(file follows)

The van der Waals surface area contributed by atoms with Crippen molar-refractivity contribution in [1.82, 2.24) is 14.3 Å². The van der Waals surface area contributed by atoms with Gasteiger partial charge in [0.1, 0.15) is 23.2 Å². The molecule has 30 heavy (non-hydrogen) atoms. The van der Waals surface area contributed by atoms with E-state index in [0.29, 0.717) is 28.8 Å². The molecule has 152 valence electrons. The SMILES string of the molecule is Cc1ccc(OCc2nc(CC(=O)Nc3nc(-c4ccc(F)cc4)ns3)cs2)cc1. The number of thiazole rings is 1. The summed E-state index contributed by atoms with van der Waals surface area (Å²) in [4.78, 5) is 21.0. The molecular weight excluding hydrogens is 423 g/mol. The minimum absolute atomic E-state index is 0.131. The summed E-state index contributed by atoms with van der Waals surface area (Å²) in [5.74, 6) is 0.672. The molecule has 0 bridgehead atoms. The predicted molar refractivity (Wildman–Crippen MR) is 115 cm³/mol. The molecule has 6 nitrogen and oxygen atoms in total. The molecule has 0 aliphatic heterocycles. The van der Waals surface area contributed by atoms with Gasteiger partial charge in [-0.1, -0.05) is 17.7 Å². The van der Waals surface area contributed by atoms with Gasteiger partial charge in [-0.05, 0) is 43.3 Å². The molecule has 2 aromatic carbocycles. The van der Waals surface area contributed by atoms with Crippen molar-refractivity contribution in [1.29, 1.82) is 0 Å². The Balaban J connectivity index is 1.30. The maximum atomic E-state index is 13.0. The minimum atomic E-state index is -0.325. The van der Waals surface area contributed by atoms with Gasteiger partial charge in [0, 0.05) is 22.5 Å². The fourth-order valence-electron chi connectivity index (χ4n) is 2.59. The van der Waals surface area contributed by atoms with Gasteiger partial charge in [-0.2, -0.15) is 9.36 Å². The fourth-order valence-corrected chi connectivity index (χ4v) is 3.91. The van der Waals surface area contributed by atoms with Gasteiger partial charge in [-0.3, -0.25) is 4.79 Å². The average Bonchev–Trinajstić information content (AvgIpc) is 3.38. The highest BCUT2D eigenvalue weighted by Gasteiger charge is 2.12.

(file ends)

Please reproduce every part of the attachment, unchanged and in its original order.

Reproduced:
The van der Waals surface area contributed by atoms with Crippen molar-refractivity contribution in [1.82, 2.24) is 14.3 Å². The van der Waals surface area contributed by atoms with Gasteiger partial charge in [0.1, 0.15) is 23.2 Å². The molecule has 30 heavy (non-hydrogen) atoms. The van der Waals surface area contributed by atoms with E-state index in [0.29, 0.717) is 28.8 Å². The molecule has 152 valence electrons. The SMILES string of the molecule is Cc1ccc(OCc2nc(CC(=O)Nc3nc(-c4ccc(F)cc4)ns3)cs2)cc1. The number of thiazole rings is 1. The summed E-state index contributed by atoms with van der Waals surface area (Å²) in [4.78, 5) is 21.0. The molecular weight excluding hydrogens is 423 g/mol. The minimum absolute atomic E-state index is 0.131. The summed E-state index contributed by atoms with van der Waals surface area (Å²) in [5.74, 6) is 0.672. The molecule has 0 bridgehead atoms. The predicted molar refractivity (Wildman–Crippen MR) is 115 cm³/mol. The molecule has 6 nitrogen and oxygen atoms in total. The molecule has 0 aliphatic heterocycles. The van der Waals surface area contributed by atoms with Gasteiger partial charge in [-0.1, -0.05) is 17.7 Å². The van der Waals surface area contributed by atoms with Gasteiger partial charge in [-0.05, 0) is 43.3 Å². The molecule has 2 aromatic carbocycles. The van der Waals surface area contributed by atoms with Crippen molar-refractivity contribution in [1.29, 1.82) is 0 Å². The Balaban J connectivity index is 1.30. The maximum atomic E-state index is 13.0. The minimum atomic E-state index is -0.325. The van der Waals surface area contributed by atoms with Gasteiger partial charge in [0, 0.05) is 22.5 Å². The fourth-order valence-electron chi connectivity index (χ4n) is 2.59. The van der Waals surface area contributed by atoms with Gasteiger partial charge in [-0.2, -0.15) is 9.36 Å². The fourth-order valence-corrected chi connectivity index (χ4v) is 3.91. The van der Waals surface area contributed by atoms with Gasteiger partial charge in [-0.3, -0.25) is 4.79 Å². The average Bonchev–Trinajstić information content (AvgIpc) is 3.38. The highest BCUT2D eigenvalue weighted by Gasteiger charge is 2.12.